English edit

Etymology 1 edit

From Middle English abbreviaten, from Latin abbreviātus, perfect passive participle of abbreviō (to shorten), formed from ad + breviō (shorten), from brevis (short). Alternatively, a back-formation from abbreviation.[1] Doublet of abridge.

Pronunciation edit

Verb edit

abbreviate (third-person singular simple present abbreviates, present participle abbreviating, simple past and past participle abbreviated)

  1. (obsolete, transitive) To shorten by omitting parts or details. [Attested from around (1350 to 1470) until the late 17th century.][2]
    • 1597, Francis Bacon, Essays:
      It is one thing to abbreviate by contracting, another by cutting off.
  2. (obsolete, intransitive) To speak or write in a brief manner. [Attested from the late 16th century until the early 17th century.][2]
  3. (transitive) To make shorter; to shorten (in time); to abridge; to shorten by ending sooner than planned. [First attested from around (1350 to 1470).][2]
    • 2019 November 21, Samanth Subramanian, “How our home delivery habit reshaped the world”, in The Guardian[1]:
      But as delivery schedules have dwindled into hours, even the gigantic warehouse full of stuff in a central place such as the triangle is proving insufficient. Now, companies also need smaller distribution centres around the country, to respond rapidly to orders and to abbreviate the last mile as much as possible.
  4. (transitive) To reduce a word or phrase by means of contraction or omission to a shorter recognizable form. [First attested in the late 16th century.][2]
    bovine spongiform encephalopathy is more commonly known by its abbreviated form BSE.
  5. (transitive, mathematics) To reduce to lower terms, as a fraction.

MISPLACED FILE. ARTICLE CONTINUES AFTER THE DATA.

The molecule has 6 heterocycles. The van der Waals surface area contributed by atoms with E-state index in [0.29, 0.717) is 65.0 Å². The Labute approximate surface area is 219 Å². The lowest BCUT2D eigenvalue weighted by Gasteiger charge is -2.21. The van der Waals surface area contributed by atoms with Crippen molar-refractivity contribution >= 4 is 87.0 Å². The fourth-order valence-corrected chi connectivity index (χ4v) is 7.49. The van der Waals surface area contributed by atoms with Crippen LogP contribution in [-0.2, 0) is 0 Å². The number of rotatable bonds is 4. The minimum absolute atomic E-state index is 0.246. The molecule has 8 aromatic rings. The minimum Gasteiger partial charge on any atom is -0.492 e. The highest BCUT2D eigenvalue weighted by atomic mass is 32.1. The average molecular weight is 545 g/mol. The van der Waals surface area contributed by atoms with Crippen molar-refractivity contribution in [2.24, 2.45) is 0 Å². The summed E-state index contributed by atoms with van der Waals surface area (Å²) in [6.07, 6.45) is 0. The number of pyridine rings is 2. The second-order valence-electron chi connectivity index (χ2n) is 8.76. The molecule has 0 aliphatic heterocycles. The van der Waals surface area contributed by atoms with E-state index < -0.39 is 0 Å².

Synonym: simplify
Synonyms edit
Antonyms edit
Related terms edit
Translations edit

Etymology 2 edit

From Late Latin abbreviātus, perfect passive participle of abbreviō (abbreviate).

Pronunciation edit

Adjective edit

abbreviate (comparative more abbreviate, superlative most abbreviate)

  1. (obsolete) Abbreviated; abridged; shortened. [Attested from around (1350 to 1470) until the late 17th century][2]
    • 1892, J. J. Earle, The philology of the English tongue:
      The abbreviate form has never been able to recover that shock.
  2. (biology) Having one part relatively shorter than another or than the ordinary type. [First attested in the mid 19th century.][2]
Translations edit

Noun edit

abbreviate (plural abbreviates)

  1. (obsolete, Scotland) An abridgment. [Mid 16th century.][2][3]
Translations edit

References edit

  1. ^ Elliott K. Dobbie, C. William Dunmore, Robert K. Barnhart, et al. (editors), Chambers Dictionary of Etymology (Chambers Harrap Publishers Ltd, 2004 [1998], →ISBN), page 2
  2. 2.0 2.1 2.2 2.3 2.4 2.5 2.6 Lesley Brown, editor-in-chief; William R. Trumble and Angus Stevenson, editors (2002), “abbreviate”, in The Shorter Oxford English Dictionary on Historical Principles, 5th edition, Oxford; New York, N.Y.: Oxford University Press, →ISBN, page 3.
  3. ^ abbreviate, n.” in the Dictionary of the Scots Language, Edinburgh: Scottish Language Dictionaries.

Interlingua edit

Adjective edit

abbreviate (comparative plus abbreviate, superlative le plus abbreviate)

  1. Being abbreviated.

Italian edit

Verb edit


  1. inflection of abbreviare:
    1. second-person plural present indicative
    2. second-person plural imperative

Anagrams edit

Latin edit

Verb edit


  1. second-person plural present active imperative of abbreviō